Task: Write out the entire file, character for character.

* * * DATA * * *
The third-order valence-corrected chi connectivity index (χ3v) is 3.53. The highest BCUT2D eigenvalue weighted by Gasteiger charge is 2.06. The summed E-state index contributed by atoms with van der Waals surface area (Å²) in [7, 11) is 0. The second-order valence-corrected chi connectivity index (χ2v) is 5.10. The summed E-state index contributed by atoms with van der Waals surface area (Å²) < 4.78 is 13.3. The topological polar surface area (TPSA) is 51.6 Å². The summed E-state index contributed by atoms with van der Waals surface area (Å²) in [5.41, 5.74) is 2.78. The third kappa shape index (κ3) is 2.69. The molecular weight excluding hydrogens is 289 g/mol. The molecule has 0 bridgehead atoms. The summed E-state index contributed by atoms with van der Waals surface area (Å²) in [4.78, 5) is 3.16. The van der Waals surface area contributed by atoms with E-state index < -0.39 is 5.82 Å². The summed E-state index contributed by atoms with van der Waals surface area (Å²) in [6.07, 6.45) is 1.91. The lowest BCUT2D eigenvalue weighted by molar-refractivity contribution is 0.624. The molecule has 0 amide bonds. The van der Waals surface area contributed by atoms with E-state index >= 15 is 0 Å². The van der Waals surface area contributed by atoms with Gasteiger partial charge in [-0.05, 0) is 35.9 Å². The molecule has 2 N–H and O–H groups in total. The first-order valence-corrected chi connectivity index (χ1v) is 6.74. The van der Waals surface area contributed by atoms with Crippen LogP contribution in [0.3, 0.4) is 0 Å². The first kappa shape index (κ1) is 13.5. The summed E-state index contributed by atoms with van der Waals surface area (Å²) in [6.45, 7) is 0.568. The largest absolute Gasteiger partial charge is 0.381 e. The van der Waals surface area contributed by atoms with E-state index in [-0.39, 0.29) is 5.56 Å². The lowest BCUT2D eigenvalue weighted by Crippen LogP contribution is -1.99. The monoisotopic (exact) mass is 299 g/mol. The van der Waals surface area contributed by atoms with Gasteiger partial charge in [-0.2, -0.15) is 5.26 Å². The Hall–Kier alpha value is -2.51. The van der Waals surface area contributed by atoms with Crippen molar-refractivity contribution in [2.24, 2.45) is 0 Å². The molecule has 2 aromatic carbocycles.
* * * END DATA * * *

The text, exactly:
The third-order valence-corrected chi connectivity index (χ3v) is 3.53. The highest BCUT2D eigenvalue weighted by Gasteiger charge is 2.06. The summed E-state index contributed by atoms with van der Waals surface area (Å²) in [7, 11) is 0. The second-order valence-corrected chi connectivity index (χ2v) is 5.10. The summed E-state index contributed by atoms with van der Waals surface area (Å²) < 4.78 is 13.3. The topological polar surface area (TPSA) is 51.6 Å². The summed E-state index contributed by atoms with van der Waals surface area (Å²) in [5.41, 5.74) is 2.78. The third kappa shape index (κ3) is 2.69. The molecular weight excluding hydrogens is 289 g/mol. The molecule has 0 bridgehead atoms. The summed E-state index contributed by atoms with van der Waals surface area (Å²) in [4.78, 5) is 3.16. The van der Waals surface area contributed by atoms with E-state index < -0.39 is 5.82 Å². The summed E-state index contributed by atoms with van der Waals surface area (Å²) in [6.07, 6.45) is 1.91. The lowest BCUT2D eigenvalue weighted by molar-refractivity contribution is 0.624. The molecule has 0 amide bonds. The van der Waals surface area contributed by atoms with E-state index >= 15 is 0 Å². The van der Waals surface area contributed by atoms with Gasteiger partial charge in [-0.05, 0) is 35.9 Å². The molecule has 2 N–H and O–H groups in total. The first-order valence-corrected chi connectivity index (χ1v) is 6.74. The van der Waals surface area contributed by atoms with Crippen LogP contribution in [0.3, 0.4) is 0 Å². The first kappa shape index (κ1) is 13.5. The summed E-state index contributed by atoms with van der Waals surface area (Å²) in [6.45, 7) is 0.568. The largest absolute Gasteiger partial charge is 0.381 e. The van der Waals surface area contributed by atoms with E-state index in [-0.39, 0.29) is 5.56 Å². The lowest BCUT2D eigenvalue weighted by Crippen LogP contribution is -1.99. The monoisotopic (exact) mass is 299 g/mol. The van der Waals surface area contributed by atoms with Gasteiger partial charge in [-0.2, -0.15) is 5.26 Å². The Hall–Kier alpha value is -2.51. The van der Waals surface area contributed by atoms with Crippen molar-refractivity contribution in [2.24, 2.45) is 0 Å². The molecule has 2 aromatic carbocycles.